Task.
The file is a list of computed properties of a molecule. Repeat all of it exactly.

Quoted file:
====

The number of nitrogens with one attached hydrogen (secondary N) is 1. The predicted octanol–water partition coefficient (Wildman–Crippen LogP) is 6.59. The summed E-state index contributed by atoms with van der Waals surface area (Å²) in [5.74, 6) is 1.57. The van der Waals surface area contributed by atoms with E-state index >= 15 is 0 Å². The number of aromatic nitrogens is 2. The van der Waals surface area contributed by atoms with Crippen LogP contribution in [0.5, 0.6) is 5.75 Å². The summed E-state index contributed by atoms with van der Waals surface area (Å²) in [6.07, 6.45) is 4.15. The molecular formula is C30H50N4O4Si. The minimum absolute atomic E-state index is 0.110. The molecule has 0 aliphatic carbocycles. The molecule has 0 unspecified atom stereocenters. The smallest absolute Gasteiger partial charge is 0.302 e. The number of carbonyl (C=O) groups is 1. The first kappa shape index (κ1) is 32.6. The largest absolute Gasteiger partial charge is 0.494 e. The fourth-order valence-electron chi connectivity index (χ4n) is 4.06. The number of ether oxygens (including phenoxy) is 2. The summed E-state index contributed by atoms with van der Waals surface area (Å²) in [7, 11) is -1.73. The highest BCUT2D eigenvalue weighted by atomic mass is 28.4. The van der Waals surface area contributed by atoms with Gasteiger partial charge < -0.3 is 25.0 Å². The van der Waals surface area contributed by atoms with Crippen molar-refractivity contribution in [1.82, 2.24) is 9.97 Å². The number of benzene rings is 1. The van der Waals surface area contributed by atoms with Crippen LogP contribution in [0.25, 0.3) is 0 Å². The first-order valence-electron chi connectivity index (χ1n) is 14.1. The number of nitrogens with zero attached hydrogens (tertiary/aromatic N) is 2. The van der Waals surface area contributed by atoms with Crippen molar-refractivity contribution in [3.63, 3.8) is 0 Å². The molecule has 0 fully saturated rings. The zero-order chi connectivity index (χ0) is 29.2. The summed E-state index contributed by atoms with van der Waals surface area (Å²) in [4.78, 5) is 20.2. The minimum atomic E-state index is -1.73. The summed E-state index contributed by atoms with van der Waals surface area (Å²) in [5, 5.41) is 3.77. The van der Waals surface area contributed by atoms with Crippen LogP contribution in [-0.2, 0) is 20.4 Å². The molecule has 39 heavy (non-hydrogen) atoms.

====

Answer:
The number of nitrogens with one attached hydrogen (secondary N) is 1. The predicted octanol–water partition coefficient (Wildman–Crippen LogP) is 6.59. The summed E-state index contributed by atoms with van der Waals surface area (Å²) in [5.74, 6) is 1.57. The van der Waals surface area contributed by atoms with E-state index >= 15 is 0 Å². The number of aromatic nitrogens is 2. The van der Waals surface area contributed by atoms with Crippen LogP contribution in [0.5, 0.6) is 5.75 Å². The summed E-state index contributed by atoms with van der Waals surface area (Å²) in [6.07, 6.45) is 4.15. The molecular formula is C30H50N4O4Si. The minimum absolute atomic E-state index is 0.110. The molecule has 0 aliphatic carbocycles. The molecule has 0 unspecified atom stereocenters. The smallest absolute Gasteiger partial charge is 0.302 e. The number of carbonyl (C=O) groups is 1. The first kappa shape index (κ1) is 32.6. The largest absolute Gasteiger partial charge is 0.494 e. The fourth-order valence-electron chi connectivity index (χ4n) is 4.06. The number of ether oxygens (including phenoxy) is 2. The summed E-state index contributed by atoms with van der Waals surface area (Å²) in [7, 11) is -1.73. The highest BCUT2D eigenvalue weighted by atomic mass is 28.4. The van der Waals surface area contributed by atoms with Gasteiger partial charge < -0.3 is 25.0 Å². The van der Waals surface area contributed by atoms with Crippen molar-refractivity contribution in [1.82, 2.24) is 9.97 Å². The number of benzene rings is 1. The van der Waals surface area contributed by atoms with Crippen LogP contribution in [0.25, 0.3) is 0 Å². The first-order valence-electron chi connectivity index (χ1n) is 14.1. The number of nitrogens with zero attached hydrogens (tertiary/aromatic N) is 2. The van der Waals surface area contributed by atoms with Crippen molar-refractivity contribution in [3.63, 3.8) is 0 Å². The molecule has 0 fully saturated rings. The zero-order chi connectivity index (χ0) is 29.2. The summed E-state index contributed by atoms with van der Waals surface area (Å²) in [4.78, 5) is 20.2. The minimum atomic E-state index is -1.73. The summed E-state index contributed by atoms with van der Waals surface area (Å²) in [5, 5.41) is 3.77. The van der Waals surface area contributed by atoms with Crippen LogP contribution in [-0.2, 0) is 20.4 Å². The molecule has 39 heavy (non-hydrogen) atoms.